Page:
Ruthless Champions

April 3, 2013 at 7:03 pm


Search for a definition of the word “ruthless” and you find it to mean “having no compassion for others or showing pity”. Perhaps when we try to define the greats of racing (especially those of the past thirty years) we can put ruthless next to car control, outright speed and the ability to adapt to conditions.

Go through the list of driver’s who have a won multiple world championships over the past thirty years and each can be defined as being ruthless in one way or another: Lauda, Prost, Senna, Piquet, Schumacher, Alonso and now add Sebastian Vettel to the list after the muti-21 incident. It’s possible that being ruthless is the key component that separates the very good from the great.

In a Motorsport Magazine podcast in 2012, Derrek Warwick told stories about the ruthless nature of two of the greats mentioned above. In 1986, Warwick had agreed in principle to drive for Lotus that season only to have Senna block him from being on the team. Senna viewed Warwick as a threat due to talent and being a British driver on a British team and instead approved of Johnny Dumfries (a decent driver in his own right but not on the level of Warwick). In 1991 Warwick nearly came to blows with Michael Schumacher after a week in which Warwick’s younger brother was killed in a British F3000 race and Schumacher chopped Derrek off while he was going for pole during a World Championship sportscar round. Warwick said Schumacher was only allowed to race the next day if he apologized to Warwick. which according to Warwick he did in a half hearted mumble.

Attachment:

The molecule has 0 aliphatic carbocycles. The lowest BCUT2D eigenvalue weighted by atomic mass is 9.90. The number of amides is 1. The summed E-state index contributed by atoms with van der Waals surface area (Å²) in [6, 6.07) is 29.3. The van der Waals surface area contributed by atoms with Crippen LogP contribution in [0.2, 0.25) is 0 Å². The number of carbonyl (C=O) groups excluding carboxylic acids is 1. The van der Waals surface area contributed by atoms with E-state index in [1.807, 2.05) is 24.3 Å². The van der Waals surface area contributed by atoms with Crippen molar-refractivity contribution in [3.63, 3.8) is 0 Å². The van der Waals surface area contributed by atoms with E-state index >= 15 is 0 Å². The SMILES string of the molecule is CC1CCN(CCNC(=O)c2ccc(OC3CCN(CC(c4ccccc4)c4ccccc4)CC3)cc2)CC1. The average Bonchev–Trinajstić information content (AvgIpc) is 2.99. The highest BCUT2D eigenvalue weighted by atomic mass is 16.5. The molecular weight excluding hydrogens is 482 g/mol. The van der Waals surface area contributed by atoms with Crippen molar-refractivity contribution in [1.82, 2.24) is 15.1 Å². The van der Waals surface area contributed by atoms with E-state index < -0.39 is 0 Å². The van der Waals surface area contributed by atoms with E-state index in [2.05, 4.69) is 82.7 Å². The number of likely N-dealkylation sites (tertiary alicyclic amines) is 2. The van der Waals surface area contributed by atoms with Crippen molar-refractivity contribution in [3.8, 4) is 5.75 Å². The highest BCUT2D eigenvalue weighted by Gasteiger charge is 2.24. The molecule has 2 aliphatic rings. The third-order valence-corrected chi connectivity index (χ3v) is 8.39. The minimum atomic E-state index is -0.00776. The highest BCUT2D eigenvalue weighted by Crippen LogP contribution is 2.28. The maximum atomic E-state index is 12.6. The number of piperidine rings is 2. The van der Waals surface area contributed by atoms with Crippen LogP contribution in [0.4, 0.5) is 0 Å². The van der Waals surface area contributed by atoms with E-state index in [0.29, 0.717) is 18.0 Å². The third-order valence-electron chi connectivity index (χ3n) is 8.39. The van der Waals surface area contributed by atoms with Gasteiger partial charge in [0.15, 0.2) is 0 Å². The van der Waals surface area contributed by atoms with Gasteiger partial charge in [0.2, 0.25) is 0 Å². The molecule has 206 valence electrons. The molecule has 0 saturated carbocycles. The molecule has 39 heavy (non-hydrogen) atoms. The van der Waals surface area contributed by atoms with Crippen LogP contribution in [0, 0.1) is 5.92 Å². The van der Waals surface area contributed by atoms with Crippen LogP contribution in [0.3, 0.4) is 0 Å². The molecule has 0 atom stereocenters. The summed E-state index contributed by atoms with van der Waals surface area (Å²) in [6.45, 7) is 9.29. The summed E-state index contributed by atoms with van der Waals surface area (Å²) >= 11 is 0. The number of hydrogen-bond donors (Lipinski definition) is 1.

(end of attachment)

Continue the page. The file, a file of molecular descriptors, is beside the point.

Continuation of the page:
The stories go on and on about the ruthlessness of these driver’s: Piquet saying Senna was a homosexual and the verbally abusing Nigel Mansell and his wife, Prost putting the pressure on to get Senna DQ’ed from the 1989 Japanese Grand Prix, etc.

The rise of ruthlessness has much to do with decrease of ethics, standards and romanticism of Grand Prix racing. No longer is it pedestal which all is measured against but just another show.